Despite the sanitary appeal of ceramics, wooden rolling pins were mass-produced during the 19th century. In the United States, in 1902, the Sears Roebuck catalog offered the first manufactured handled rolling pin with a revolving barrel. These were not the first rolling pins with such revolving barrels, though. Previously, the Pennsylvania Dutch hand-made their own wood handled rolling pin known as “draalhus,” whose revolving barrel was attached to two handles connected by two wooden dowels, intended to give the baker a good grip.

Turn-of-the-century inventors, of course, patented all sorts of clever takes on rolling pins, including Harlowe’s 1903 “Do Not Stick” rolling pin, which had a separate mesh cylinder for dusting flour. Taylor’s 1867 Combination Rolling Pin had two rollers, which was asserted to do twice the work in the half the time.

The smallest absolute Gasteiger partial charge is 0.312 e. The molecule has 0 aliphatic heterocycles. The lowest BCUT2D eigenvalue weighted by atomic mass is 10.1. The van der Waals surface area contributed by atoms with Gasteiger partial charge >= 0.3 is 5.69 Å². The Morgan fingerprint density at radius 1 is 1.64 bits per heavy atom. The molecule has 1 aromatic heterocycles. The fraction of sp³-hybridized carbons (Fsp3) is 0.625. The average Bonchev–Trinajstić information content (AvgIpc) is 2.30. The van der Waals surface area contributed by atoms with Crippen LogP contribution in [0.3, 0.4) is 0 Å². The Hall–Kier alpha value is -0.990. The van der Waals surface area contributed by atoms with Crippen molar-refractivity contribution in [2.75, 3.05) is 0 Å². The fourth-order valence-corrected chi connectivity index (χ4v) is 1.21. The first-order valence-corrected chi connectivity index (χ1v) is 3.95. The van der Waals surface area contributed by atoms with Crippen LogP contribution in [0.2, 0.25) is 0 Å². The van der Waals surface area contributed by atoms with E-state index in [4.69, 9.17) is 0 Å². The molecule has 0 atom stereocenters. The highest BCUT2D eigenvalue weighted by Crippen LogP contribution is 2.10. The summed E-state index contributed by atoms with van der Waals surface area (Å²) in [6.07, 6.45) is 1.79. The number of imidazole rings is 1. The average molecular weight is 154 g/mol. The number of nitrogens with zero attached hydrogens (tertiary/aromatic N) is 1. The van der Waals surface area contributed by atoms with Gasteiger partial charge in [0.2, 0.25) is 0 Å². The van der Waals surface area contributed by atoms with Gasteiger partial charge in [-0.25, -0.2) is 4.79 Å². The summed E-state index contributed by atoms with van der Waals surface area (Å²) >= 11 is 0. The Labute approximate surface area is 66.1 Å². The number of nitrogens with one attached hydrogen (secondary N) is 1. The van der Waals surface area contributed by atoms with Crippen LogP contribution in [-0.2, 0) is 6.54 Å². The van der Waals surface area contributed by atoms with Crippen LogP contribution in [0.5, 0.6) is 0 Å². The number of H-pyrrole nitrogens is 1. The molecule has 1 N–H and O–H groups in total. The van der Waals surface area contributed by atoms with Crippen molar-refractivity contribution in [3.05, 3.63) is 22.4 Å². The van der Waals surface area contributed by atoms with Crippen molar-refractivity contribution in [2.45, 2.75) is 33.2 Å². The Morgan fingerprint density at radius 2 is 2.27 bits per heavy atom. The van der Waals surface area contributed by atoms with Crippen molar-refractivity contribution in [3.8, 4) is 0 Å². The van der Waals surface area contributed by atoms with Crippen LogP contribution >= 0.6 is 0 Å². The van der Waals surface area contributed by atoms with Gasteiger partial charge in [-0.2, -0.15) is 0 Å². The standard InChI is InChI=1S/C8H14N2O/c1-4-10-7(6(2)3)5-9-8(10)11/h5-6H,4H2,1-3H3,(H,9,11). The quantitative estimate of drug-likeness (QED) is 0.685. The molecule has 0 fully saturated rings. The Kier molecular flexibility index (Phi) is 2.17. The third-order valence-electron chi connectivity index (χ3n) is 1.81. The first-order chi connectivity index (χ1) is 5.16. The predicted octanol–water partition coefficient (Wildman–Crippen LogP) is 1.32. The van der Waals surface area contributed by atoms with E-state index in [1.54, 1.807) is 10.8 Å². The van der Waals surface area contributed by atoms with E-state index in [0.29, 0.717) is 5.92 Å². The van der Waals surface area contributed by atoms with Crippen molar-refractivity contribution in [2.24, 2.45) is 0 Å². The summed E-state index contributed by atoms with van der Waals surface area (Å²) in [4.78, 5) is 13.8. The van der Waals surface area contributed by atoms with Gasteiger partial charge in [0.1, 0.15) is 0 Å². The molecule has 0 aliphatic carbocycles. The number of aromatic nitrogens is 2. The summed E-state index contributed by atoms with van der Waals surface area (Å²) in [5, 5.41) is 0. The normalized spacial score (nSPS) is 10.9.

Metal was another popular material for rolling pins. It is thought cast-iron rolling pins were used by candy makers, as they chilled unusually well. Tin rolling pins often came with a tin pastry sheet, like the rolling pin combination tool set offered in the 1912 Seastrand catalog. Tin chilled so well that flour was not needed to keep the dough from sticking to the surface. In the 20th century, aluminum was also used.

Other rolling pins had marble barrels, and these are collectible today. Be wary of reproductions, which generally look too good to be true, with turned wooden handles and a highly polished finish.